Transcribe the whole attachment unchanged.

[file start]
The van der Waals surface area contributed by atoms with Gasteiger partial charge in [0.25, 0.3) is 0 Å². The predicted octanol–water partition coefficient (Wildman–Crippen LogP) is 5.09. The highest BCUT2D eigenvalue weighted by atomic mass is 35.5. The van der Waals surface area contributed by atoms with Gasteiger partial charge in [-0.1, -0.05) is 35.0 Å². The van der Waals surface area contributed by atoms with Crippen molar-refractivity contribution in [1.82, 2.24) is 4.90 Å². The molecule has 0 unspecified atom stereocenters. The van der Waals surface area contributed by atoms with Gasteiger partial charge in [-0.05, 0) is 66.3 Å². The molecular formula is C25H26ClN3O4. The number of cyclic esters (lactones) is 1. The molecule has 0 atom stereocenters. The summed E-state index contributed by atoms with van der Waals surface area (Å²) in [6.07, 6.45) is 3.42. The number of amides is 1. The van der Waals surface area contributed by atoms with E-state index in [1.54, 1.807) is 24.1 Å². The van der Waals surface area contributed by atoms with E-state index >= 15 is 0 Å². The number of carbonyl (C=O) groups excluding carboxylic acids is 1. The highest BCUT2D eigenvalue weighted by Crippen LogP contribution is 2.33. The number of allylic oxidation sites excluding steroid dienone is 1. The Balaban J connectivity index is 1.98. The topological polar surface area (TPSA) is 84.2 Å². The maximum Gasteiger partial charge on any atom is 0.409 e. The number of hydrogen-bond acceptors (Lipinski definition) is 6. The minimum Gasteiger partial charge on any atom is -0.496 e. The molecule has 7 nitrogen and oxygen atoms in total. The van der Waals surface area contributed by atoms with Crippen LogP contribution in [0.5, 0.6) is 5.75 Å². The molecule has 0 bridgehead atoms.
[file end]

The van der Waals surface area contributed by atoms with Gasteiger partial charge in [0.25, 0.3) is 0 Å². The predicted octanol–water partition coefficient (Wildman–Crippen LogP) is 5.09. The highest BCUT2D eigenvalue weighted by atomic mass is 35.5. The van der Waals surface area contributed by atoms with Gasteiger partial charge in [-0.1, -0.05) is 35.0 Å². The van der Waals surface area contributed by atoms with Crippen molar-refractivity contribution in [1.82, 2.24) is 4.90 Å². The molecule has 0 unspecified atom stereocenters. The van der Waals surface area contributed by atoms with Gasteiger partial charge in [-0.05, 0) is 66.3 Å². The molecular formula is C25H26ClN3O4. The number of cyclic esters (lactones) is 1. The molecule has 0 atom stereocenters. The summed E-state index contributed by atoms with van der Waals surface area (Å²) in [6.07, 6.45) is 3.42. The number of amides is 1. The van der Waals surface area contributed by atoms with E-state index in [1.54, 1.807) is 24.1 Å². The van der Waals surface area contributed by atoms with E-state index >= 15 is 0 Å². The number of carbonyl (C=O) groups excluding carboxylic acids is 1. The highest BCUT2D eigenvalue weighted by Crippen LogP contribution is 2.33. The number of allylic oxidation sites excluding steroid dienone is 1. The Balaban J connectivity index is 1.98. The topological polar surface area (TPSA) is 84.2 Å². The maximum Gasteiger partial charge on any atom is 0.409 e. The number of hydrogen-bond acceptors (Lipinski definition) is 6. The minimum Gasteiger partial charge on any atom is -0.496 e. The molecule has 7 nitrogen and oxygen atoms in total. The van der Waals surface area contributed by atoms with Crippen LogP contribution in [0.5, 0.6) is 5.75 Å². The molecule has 0 bridgehead atoms.